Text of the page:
1932

Abstract

Abstract

Research over the past decade has significantly advanced our understanding of the prehispanic Maya codices, both in terms of their content (i.e., hieroglyphic texts, calendrical structure, and iconography) as well as the physical documents themselves (where and when they were painted, and by whom). Recent avenues of exploration include a new emphasis on linguistic and textual analyses; novel methodologies for interpreting calendrical structure; and comparisons with other manuscript traditions, in particular those from highland central Mexico. As a result of these studies, researchers have found that some codical almanacs functioned as real-time instruments to document important astronomical events; others were used to schedule rituals as part of the 52-year calendar that guided civic and religious life in Mesoamerica during the Late Postclassic period (circa A.D. 1250 to 1520). Evidence of connections with central Mexico, documented in terms of interchange among codical scribes, suggests the need for a more thorough exploration of Maya–highland Mexican interaction during this time period.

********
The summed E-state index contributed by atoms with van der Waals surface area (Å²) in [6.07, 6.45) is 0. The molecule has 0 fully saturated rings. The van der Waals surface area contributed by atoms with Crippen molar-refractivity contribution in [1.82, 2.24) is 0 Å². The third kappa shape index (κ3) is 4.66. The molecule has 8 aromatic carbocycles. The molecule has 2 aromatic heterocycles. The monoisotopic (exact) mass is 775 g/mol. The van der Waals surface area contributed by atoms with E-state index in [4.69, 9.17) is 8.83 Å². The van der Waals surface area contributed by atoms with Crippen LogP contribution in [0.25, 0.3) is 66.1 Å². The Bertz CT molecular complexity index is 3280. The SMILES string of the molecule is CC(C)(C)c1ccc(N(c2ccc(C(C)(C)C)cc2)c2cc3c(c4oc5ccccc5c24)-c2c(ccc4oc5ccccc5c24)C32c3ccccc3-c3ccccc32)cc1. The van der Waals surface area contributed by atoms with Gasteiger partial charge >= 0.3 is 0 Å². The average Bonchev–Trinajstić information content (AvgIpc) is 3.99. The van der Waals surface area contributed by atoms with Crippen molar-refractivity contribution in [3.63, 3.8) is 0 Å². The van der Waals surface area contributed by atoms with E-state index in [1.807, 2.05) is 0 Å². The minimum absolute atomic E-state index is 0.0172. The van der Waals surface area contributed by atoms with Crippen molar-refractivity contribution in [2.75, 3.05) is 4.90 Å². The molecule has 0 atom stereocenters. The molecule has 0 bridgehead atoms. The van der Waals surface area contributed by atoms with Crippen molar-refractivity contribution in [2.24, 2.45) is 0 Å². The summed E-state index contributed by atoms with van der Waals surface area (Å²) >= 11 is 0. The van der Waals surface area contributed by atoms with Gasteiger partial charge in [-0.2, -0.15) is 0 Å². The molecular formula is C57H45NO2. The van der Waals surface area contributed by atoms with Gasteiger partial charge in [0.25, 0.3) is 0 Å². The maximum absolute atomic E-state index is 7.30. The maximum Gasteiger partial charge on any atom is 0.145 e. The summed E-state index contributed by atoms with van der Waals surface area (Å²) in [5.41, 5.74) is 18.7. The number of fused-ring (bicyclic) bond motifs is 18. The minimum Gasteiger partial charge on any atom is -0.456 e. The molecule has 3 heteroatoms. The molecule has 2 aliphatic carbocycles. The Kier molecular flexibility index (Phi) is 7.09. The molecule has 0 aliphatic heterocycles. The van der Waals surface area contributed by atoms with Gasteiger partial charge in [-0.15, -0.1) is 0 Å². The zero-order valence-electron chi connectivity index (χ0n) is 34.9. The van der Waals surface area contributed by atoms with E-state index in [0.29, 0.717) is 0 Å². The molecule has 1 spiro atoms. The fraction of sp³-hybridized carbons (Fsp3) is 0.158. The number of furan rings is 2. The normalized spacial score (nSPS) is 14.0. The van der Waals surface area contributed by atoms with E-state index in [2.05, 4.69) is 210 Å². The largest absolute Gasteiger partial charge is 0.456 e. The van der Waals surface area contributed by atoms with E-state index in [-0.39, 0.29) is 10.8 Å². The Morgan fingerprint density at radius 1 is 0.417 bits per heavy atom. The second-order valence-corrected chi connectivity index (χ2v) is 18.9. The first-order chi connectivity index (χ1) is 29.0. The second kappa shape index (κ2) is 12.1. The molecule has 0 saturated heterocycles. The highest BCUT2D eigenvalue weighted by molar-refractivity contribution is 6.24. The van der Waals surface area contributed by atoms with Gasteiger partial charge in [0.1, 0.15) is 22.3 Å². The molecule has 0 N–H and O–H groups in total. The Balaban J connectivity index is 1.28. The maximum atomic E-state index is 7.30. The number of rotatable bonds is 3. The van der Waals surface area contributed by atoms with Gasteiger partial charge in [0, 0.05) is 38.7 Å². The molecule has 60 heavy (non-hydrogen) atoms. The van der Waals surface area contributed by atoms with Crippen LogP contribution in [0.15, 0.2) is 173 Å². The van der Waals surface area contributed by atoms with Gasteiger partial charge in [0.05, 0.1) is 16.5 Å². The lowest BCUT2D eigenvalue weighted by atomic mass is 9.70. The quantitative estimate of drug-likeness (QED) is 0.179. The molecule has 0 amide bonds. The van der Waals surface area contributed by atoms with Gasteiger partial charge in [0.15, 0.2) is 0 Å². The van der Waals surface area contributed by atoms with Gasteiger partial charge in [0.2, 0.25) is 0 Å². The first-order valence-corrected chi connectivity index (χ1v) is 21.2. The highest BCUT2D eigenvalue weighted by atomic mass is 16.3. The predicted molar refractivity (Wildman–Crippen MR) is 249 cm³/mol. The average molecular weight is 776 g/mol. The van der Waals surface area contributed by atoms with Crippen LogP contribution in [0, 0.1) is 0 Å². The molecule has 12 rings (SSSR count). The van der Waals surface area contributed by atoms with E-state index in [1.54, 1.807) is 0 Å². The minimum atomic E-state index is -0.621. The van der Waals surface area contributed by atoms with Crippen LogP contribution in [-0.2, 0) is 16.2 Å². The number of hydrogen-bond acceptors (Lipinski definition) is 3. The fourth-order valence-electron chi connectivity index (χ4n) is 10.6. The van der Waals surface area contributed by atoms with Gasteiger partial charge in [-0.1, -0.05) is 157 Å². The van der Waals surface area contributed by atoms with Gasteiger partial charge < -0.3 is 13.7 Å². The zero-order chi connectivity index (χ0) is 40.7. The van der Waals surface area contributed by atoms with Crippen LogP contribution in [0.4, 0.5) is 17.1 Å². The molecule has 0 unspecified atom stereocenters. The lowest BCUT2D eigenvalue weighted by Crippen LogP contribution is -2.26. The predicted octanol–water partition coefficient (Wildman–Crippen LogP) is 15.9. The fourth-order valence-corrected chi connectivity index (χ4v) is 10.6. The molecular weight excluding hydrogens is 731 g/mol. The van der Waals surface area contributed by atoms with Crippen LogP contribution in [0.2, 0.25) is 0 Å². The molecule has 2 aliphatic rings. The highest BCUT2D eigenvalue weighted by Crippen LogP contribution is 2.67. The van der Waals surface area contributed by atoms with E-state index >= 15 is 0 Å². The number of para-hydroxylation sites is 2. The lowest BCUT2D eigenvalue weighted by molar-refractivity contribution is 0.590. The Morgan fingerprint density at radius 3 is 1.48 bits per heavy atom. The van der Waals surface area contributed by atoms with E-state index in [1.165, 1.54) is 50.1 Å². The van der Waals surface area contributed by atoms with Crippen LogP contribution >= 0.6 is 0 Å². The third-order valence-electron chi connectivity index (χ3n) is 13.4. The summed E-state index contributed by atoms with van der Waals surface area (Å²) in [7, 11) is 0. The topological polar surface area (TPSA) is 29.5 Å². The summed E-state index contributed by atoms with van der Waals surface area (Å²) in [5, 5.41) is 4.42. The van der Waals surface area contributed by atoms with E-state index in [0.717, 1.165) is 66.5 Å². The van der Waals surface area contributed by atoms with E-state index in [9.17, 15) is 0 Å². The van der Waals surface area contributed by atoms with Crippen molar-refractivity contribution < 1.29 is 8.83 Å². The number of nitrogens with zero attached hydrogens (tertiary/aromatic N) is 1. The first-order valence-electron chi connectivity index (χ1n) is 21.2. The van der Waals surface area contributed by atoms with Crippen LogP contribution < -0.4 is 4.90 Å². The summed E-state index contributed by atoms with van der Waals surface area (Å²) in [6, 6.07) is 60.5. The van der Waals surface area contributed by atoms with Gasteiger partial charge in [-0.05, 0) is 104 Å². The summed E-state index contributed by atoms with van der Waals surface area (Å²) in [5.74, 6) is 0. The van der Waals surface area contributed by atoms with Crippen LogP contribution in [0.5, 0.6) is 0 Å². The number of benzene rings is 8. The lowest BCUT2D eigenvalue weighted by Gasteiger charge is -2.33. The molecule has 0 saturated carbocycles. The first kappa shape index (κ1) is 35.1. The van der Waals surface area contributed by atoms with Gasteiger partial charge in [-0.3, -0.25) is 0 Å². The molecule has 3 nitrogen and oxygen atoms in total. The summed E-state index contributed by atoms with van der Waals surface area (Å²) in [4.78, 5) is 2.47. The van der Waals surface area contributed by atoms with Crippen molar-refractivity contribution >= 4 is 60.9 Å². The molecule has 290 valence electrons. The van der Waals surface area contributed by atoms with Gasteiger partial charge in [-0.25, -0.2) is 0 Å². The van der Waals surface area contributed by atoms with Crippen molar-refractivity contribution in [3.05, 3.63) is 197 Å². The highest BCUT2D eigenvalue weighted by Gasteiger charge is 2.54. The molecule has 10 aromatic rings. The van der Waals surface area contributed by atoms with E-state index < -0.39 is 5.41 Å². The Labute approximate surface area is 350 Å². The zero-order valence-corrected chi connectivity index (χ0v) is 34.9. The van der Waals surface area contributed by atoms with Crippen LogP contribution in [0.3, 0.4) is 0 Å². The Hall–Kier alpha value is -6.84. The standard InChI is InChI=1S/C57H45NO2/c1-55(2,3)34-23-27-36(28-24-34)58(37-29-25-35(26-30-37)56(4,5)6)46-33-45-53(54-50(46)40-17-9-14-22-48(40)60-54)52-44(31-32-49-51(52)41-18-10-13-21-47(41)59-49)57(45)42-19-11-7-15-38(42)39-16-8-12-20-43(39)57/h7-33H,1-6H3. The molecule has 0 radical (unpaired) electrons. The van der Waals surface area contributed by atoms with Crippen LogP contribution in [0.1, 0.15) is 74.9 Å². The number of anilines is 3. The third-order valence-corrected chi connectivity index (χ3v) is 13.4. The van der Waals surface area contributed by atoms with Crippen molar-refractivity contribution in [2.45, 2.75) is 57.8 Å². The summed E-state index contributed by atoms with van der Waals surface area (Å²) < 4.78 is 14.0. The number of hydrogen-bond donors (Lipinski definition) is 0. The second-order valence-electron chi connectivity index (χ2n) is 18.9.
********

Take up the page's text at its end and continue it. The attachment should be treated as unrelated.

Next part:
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2006-10-21
2024-04-23
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